Passover (Pesach) commemorates the exodus of the Israelites from slavery in Egypt. G-d "passed over" aka Pesach the Jews when imparting the 10 Plagues, including the last plague that convinced the Egyptians to let the Jews free, the death of the first born.
The Israelites were in such a hurry to leave slavery (wouldn't you be?) that they didn't have time to let their bread rise, and that's why we have matzah! We host a seder meal, which means order, read the story of Passover from a Haggadah, and of course eat (and drink four glasses of wine!)
The central part of the seder is the seder plate, a traditional plate filled with symbolic ingredients. But what goes on a seder plate anyway?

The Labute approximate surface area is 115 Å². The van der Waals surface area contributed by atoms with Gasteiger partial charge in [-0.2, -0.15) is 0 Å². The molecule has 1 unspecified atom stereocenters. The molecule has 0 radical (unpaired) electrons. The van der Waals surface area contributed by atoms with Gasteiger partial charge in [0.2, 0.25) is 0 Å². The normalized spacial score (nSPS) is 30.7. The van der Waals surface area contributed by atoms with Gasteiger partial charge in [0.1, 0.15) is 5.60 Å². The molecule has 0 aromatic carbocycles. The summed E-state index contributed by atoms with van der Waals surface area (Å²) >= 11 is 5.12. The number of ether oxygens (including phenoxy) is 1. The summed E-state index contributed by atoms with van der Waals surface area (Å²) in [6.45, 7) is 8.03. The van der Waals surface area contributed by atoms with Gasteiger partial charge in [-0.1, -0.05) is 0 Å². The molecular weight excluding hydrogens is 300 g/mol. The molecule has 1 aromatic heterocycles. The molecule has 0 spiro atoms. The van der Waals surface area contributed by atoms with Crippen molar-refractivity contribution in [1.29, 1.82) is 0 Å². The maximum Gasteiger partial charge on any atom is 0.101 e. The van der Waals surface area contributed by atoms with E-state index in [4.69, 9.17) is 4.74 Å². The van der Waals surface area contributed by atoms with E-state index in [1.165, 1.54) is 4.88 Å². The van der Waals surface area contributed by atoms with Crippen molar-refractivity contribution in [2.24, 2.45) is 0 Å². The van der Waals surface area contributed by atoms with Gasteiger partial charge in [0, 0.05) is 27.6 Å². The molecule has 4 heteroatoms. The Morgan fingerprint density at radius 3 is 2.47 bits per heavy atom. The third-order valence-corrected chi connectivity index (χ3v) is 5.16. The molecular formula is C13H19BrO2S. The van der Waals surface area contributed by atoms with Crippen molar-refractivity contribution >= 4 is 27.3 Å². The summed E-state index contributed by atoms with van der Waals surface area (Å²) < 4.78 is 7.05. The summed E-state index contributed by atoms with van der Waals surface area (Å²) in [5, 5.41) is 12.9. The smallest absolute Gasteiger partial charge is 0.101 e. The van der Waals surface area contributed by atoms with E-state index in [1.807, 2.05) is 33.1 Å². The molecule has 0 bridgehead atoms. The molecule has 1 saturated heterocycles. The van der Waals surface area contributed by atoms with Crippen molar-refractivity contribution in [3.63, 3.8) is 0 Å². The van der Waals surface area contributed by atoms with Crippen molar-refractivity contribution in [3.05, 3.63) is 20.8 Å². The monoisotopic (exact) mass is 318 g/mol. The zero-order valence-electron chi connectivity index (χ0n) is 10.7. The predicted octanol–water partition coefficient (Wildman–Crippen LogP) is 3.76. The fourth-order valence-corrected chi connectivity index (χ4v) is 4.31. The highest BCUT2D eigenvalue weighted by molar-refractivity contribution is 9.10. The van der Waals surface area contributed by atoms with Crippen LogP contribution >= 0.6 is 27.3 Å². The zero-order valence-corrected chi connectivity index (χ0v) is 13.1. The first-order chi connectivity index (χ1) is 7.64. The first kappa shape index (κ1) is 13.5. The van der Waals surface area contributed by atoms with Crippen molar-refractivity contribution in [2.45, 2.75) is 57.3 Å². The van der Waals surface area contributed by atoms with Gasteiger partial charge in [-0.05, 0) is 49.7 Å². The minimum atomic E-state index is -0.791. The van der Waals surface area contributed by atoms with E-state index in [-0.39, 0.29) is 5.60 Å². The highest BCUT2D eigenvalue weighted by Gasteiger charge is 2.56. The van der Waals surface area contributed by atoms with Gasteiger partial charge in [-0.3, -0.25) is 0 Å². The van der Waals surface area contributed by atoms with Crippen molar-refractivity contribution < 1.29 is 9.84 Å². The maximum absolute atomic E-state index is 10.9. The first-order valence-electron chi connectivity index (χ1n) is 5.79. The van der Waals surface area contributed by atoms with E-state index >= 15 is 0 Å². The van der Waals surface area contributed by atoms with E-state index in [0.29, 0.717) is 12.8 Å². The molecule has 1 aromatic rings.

- Maror- a bitter herb, usually horseradish, symbolizing the bitterness of slavory
- Hazeret- another bitter herb, usually romaine lettuce
- Charoset- symbolizing the mortar the Israelites used to build the Egyptian pyramids
- Beitzah- a hardboiled egg, symbolizing life and birth
- Karpas- a green leafy vegetable, symbolizing hope, usually parsley
- Zeroa- shank bone, symbolizing sacrifice